Mentions: Sequence identity between Kv7.2 and the Kv1.2/2.1 chimera is 29%, and sequence similarity is 49%; these values are even higher when analysis is restricted to the VSD domain (see alignments in Figure 2). Based on this high degree of sequence homology, it seems plausible to predict an overall similar structural arrangement of the charged residues within the VSD between the two channels, although one important difference is the lack of the positively charged residue corresponding to R3 in all members of the Kv7 family, in which the R is replaced by a neutral glutamine (Q). Therefore, to provide insight into the possible structural consequences of the described mutations in the VSD causing BFNS, we built a homology model of the Kv7.2 subunit using the crystal coordinates of the Kv1.2/Kv2.1 chimera (Long et al., 2007). As previously discussed, the original crystal structure was obtained in the absence of transmembrane potential; thus, the model captures the VSD in the activated configuration (“up state”; Figure 3A). According to the previously discussed models, the VSD position is stabilized by ionized hydrogen bonds between the charged S4 Rs and the two clusters of negative charges. In particular, in the activated state, the positively charged residue at position 207 (corresponding to R4 in Figure 2) forms ionized hydrogen bonds with a negatively charged residue belonging to the external cluster (E130, E1 in Figure 2), whereas that at position 210 (corresponding to R5 in Figure 2) is predicted to interact with negative charges of the inner cluster (E140 in S2; D172 in S3 according to Kv7.2 numbering; respectively E2 and D1 in Figure 2). The two clusters are separated by the S2 phenylalanine gap (Phe 137 in Kv7.2).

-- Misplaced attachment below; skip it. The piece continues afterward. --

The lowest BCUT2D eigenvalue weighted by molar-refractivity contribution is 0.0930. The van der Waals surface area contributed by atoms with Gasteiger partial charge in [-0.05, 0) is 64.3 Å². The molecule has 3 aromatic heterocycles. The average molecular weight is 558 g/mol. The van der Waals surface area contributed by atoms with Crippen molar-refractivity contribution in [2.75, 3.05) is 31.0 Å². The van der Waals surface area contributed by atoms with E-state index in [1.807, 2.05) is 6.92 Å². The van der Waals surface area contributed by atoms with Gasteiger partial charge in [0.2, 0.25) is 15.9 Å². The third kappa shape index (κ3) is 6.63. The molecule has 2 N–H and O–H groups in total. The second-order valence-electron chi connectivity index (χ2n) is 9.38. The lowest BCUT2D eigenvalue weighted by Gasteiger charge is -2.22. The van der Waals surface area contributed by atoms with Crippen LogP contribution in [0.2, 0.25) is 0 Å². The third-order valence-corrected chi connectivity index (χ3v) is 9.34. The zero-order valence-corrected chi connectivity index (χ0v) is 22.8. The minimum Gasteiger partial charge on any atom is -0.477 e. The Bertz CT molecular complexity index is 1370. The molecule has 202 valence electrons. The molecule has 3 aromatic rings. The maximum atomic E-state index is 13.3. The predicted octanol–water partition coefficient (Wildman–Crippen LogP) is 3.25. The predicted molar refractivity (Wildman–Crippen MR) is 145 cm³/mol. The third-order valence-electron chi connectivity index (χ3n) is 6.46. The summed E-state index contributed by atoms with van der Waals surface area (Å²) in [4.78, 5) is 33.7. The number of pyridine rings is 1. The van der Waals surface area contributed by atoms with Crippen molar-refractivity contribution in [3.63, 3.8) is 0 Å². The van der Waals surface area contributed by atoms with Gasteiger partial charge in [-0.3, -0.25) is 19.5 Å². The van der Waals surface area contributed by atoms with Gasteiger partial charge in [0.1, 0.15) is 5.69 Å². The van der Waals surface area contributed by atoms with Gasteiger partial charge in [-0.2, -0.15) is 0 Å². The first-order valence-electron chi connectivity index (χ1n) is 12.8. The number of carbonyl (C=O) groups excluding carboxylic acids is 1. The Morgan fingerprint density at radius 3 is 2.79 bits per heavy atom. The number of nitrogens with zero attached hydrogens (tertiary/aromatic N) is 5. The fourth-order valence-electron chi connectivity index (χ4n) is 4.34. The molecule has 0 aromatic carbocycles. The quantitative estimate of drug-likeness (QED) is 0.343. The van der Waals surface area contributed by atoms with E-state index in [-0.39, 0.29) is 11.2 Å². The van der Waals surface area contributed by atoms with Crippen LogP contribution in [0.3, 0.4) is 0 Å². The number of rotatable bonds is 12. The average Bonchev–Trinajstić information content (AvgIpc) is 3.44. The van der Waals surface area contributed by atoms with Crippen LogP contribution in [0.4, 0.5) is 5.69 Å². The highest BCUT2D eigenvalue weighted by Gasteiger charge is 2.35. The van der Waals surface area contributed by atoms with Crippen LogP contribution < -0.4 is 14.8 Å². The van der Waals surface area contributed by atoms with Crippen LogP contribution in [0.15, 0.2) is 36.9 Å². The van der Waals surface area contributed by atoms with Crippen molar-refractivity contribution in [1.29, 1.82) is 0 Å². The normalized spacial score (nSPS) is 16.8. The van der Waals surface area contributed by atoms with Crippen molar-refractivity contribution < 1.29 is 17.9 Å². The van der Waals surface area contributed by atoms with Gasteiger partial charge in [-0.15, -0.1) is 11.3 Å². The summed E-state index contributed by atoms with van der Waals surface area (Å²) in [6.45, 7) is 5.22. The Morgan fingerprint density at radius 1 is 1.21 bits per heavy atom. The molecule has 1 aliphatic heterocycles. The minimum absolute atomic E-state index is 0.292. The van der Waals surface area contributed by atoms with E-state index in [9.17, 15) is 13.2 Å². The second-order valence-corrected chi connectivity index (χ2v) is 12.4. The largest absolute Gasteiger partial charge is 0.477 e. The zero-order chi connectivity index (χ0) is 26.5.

The Voltage-Sensing Domain of K(v)7.2 Channels as a Molecular Target for Epilepsy-Causing Mutations and Anticonvulsants.

Miceli F, Soldovieri MV, Iannotti FA, Barrese V, Ambrosino P, Martire M, Cilio MR, Taglialatela M - Front Pharmacol (2011)

Sequence alignment of the relevant VSD regions of VGKCs (http://www.ebi.ac.uk/Tools/emboss/align/); residues are colored according to the following scheme: magenta, basic; blue, acid; red, non-polar; green, polar.
© Copyright Policy - open-access
Related In: Results  -  Collection

License
Show All Figures
getmorefigures.php?uid=PMC3108560&req=5

Figure 2: Sequence alignment of the relevant VSD regions of VGKCs (http://www.ebi.ac.uk/Tools/emboss/align/); residues are colored according to the following scheme: magenta, basic; blue, acid; red, non-polar; green, polar.
Mentions: Sequence identity between Kv7.2 and the Kv1.2/2.1 chimera is 29%, and sequence similarity is 49%; these values are even higher when analysis is restricted to the VSD domain (see alignments in Figure 2). Based on this high degree of sequence homology, it seems plausible to predict an overall similar structural arrangement of the charged residues within the VSD between the two channels, although one important difference is the lack of the positively charged residue corresponding to R3 in all members of the Kv7 family, in which the R is replaced by a neutral glutamine (Q). Therefore, to provide insight into the possible structural consequences of the described mutations in the VSD causing BFNS, we built a homology model of the Kv7.2 subunit using the crystal coordinates of the Kv1.2/Kv2.1 chimera (Long et al., 2007). As previously discussed, the original crystal structure was obtained in the absence of transmembrane potential; thus, the model captures the VSD in the activated configuration (“up state”; Figure 3A). According to the previously discussed models, the VSD position is stabilized by ionized hydrogen bonds between the charged S4 Rs and the two clusters of negative charges. In particular, in the activated state, the positively charged residue at position 207 (corresponding to R4 in Figure 2) forms ionized hydrogen bonds with a negatively charged residue belonging to the external cluster (E130, E1 in Figure 2), whereas that at position 210 (corresponding to R5 in Figure 2) is predicted to interact with negative charges of the inner cluster (E140 in S2; D172 in S3 according to Kv7.2 numbering; respectively E2 and D1 in Figure 2). The two clusters are separated by the S2 phenylalanine gap (Phe 137 in Kv7.2).